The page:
The picture shows us the divide between the rich and the poor and how the establishment tends to take decision keeping only the rich in consideration.
Policy decisions tend to be short-sighted and often neglect the needs or shortcomings of the marginalized. This heartbreaking photo of two California Elementary School District students sitting outside a Taco Bell to siphon off the Wi-Fi to listen to their virtual classes is a prime example of that. The picture has received widespread attention since being posted on Twitter and has only gone to show the digital divide between the privileged and their marginalized counterparts, reports KION. Posted by Stephanie Hurlburt, the instance goes to show how myopic policymakers are when it comes to doling out nationwide policies without taking poor families into consideration. "This is in Salinas, CA— just south of the Bay Area. Small children sitting outside a Taco Bell to be able to get WiFi so they can attend school. When we think about remote learning, we need to stop thinking of it through the lens of people with money and safe housing," and added two screenshots of the children seated outside the restaurant with their laptops.
This is in Salinas, CA— just south of the Bay Area. Small children sitting outside a Taco Bell to be able to get WiFi so they can attend school. When we think about remote learning, we need to stop thinking of it through the lens of people with money and safe housing. pic.twitter.com/bLU1kIR9D7— Stephanie Hurlburt (@sehurlburt) August 26, 2020
Speaking to KION, the school district acknowledged the concerns related to internet access for students and said it provided an internet hotspot fo the family and that it will offer additional devices for families in the district. Amy Ish, president of the board said: "The digital divide is very real, and delays in receiving needed technology are a statewide concern, we are grateful the State is making technology a priority and look forward to receiving these hotspots in our District." The photos going viral has done a world of good for the children as the local community came together to resource various Wi-Fi locations to help those in need by creating and sharing hotspot maps while also adding new areas when they become available through Twitter.
Exposed to SO MUCH smoke, especially considering smoke tends to go towards the ground molecularly, instead of wafting up. So not only are these kids facing education access issues but these access issues are further compounding their risk of catching Covid/inhaling smoke/ash— Iris (@irisblossoming) August 28, 2020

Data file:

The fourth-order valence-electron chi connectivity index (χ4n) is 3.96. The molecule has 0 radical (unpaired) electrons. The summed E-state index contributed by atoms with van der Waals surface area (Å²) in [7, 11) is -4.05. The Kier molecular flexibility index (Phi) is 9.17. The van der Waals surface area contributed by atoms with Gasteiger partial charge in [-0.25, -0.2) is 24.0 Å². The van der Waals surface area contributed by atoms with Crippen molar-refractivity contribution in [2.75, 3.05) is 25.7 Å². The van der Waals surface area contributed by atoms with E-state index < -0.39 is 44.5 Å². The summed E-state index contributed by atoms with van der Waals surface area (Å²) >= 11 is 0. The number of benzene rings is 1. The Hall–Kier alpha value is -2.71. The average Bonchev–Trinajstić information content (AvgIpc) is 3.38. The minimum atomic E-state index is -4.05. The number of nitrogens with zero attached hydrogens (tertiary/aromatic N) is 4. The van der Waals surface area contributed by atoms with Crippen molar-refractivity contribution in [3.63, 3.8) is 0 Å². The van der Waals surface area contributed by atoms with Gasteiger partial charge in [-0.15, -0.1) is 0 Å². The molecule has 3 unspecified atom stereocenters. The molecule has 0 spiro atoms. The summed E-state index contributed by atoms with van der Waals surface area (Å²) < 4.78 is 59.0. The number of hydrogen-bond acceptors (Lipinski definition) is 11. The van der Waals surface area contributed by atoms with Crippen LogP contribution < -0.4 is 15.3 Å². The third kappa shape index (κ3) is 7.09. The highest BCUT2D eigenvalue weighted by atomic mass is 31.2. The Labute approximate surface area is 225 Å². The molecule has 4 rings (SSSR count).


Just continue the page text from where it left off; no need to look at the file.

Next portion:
Thousands of people connected on the unfortunate circumstances the children have to deal with but many pointed out that this may be the most convenient option ahead of them as they are close to a restroom and may even get a few free refills. Jonathan W Hendry wrote: "So, it’s not great, but it might be the most convenient option rather than their only option. There is probably a library they could sit outside but farther away and no bathrooms to use." Miss Construe pointed out that there are plenty of instances similar to these and wrote: "I can go to any place around here that has wifi and find kids trying to do school work. We used to be a large migrant worker community, but California migration priced all of them out of their homes, which were bulldozed to build McMansions. The privileged just don't think," she fumed. Iris Blossoming wrote on how terrible the situation is because Salinas is one of the hotbeds for Coronavirus infections: "Can I also add how horrible this is because 1) Salinas has high Covid spiking because a lot of the migrant workers live there and aren’t being provided masks despite being pressured to continue working and 2) we are still experiencing rampant wildfires so they are probably being," she wrote.
The market will not bring broadband to all. I have money as does my employer who is willing to pay, and ISPs won’t take it to run a mile of fiber to my house. WiFi has limitations & is expensive. My husband WFH full-time, and our base bill before I had to WFH was close to $500/m.— Carolyn Horowitz (@ckhorowitz) August 28, 2020
The digital divide is far worse than initially expected considering a United Nation's estimate which suggests that close to 46% of the world's population does not have internet connectivity, with under-developed and developing countries being the least connected. As per the report, the divide is also seen in better-connected countries, with Pew Research Center data suggesting that one in five children in the United States do not have access to computers or high-speed internet at home. Reports also suggest that instances like these are especially profound in Latino communities like those in Salinas even more so in times of the coronavirus. The Pew report also suggests that 57% of Hispanic adults have access to a computer while the same stood at 82% for Whites. Meanwhile, about 25% of Hispanics surveyed stated they had “smartphone-only” access to the internet.